Condemned by the Inquisition of Eugenio Lucas

Condemned by the Inquisition of Eugenio Lucas
Condemned by the Inquisition of Eugenio Lucas
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This canvas painted using the oil technique was made by the Spanish artist Eugenio Lucas Velázquez around 1860, and is currently kept in the Museum del Prado in Madrid, where it forms a set of works inspired by the same theme and with the titles of Condemned by the Inquisition and Condemned by the Inquisition, with which he proposes variants on the feared trials that were carried out in Spain on matters of religion.

Convicted by the Inquisition of Eugenio Lucas

Convicted by the Inquisition of Eugenio Lucas

For these images the influence of the work of Goya is very clear, especially his Black Paintings, since the truth is that Goya did know these horrible judgments he made the Holy Inquisition, while Lucas did not, since this institution had been abolished in the year 1812.

Eugenio Lucas(1824 – 1870) was a prototypical character of theRomanticism, and not only because of the time in which it happened live, but also by the spirit and way of seeing life of him. For example, he made many trips and made the usual trip to Morocco for many romantic artists and like them, for example, Delacroix, there he dedicated himself to painting exotic scenes. Later, he returned to Spain and declared himself a republican and revolutionary.

In it you can see a Romanticism intimately linked with the historical moment that was lived inSpain, and therefore E. Lucas, he is not only a romantic because of his pictorial style or his tastes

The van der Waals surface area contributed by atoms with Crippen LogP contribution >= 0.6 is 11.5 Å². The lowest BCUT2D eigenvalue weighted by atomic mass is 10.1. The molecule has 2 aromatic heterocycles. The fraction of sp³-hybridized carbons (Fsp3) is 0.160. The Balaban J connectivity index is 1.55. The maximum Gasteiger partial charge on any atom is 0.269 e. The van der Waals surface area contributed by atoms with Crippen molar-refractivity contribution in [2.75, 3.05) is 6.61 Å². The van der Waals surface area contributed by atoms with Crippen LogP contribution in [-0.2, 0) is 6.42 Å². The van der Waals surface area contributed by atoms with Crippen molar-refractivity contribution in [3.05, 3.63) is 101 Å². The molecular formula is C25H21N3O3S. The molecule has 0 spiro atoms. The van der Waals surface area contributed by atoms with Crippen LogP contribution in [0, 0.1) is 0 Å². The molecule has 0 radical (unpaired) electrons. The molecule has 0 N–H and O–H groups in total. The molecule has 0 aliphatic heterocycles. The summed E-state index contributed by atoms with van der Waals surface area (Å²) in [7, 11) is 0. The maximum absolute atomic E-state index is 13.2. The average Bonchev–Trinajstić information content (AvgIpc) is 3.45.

His greatest reference to him was undoubtedly the work ofFrancisco de Goya, and like him, he was tremendously critical of the Church and the superstitions that surrounded to religious matters. And stylistically, studying Goya's works helped him free himself from the more academic forms, and achieve a way of painting based on a very free brushstroke and a very personal use of colors.

But his works are not mere copies or imitations of Goya's paintings, although it is true that he also made them. In reality, he took advantage of themes and paths opened by the Aragonese painter, but which undoubtedly fit much more with the most romantic style and spirit, where color was very important. And also, the truth is that when dealing with certain themes, while Goya appears to us as a much more committed and critical artist, in the case of Eugenio Lucas Velázquez his character is closer to the picturesque and theatrical.

A good example is this canvas, in which there is a true staging, with the condemned woman parading on the back of a donkey and marked with a hood on her head, and the cross on her chest, which resignedly endures her walk among the people, who seem to be attending a street show.

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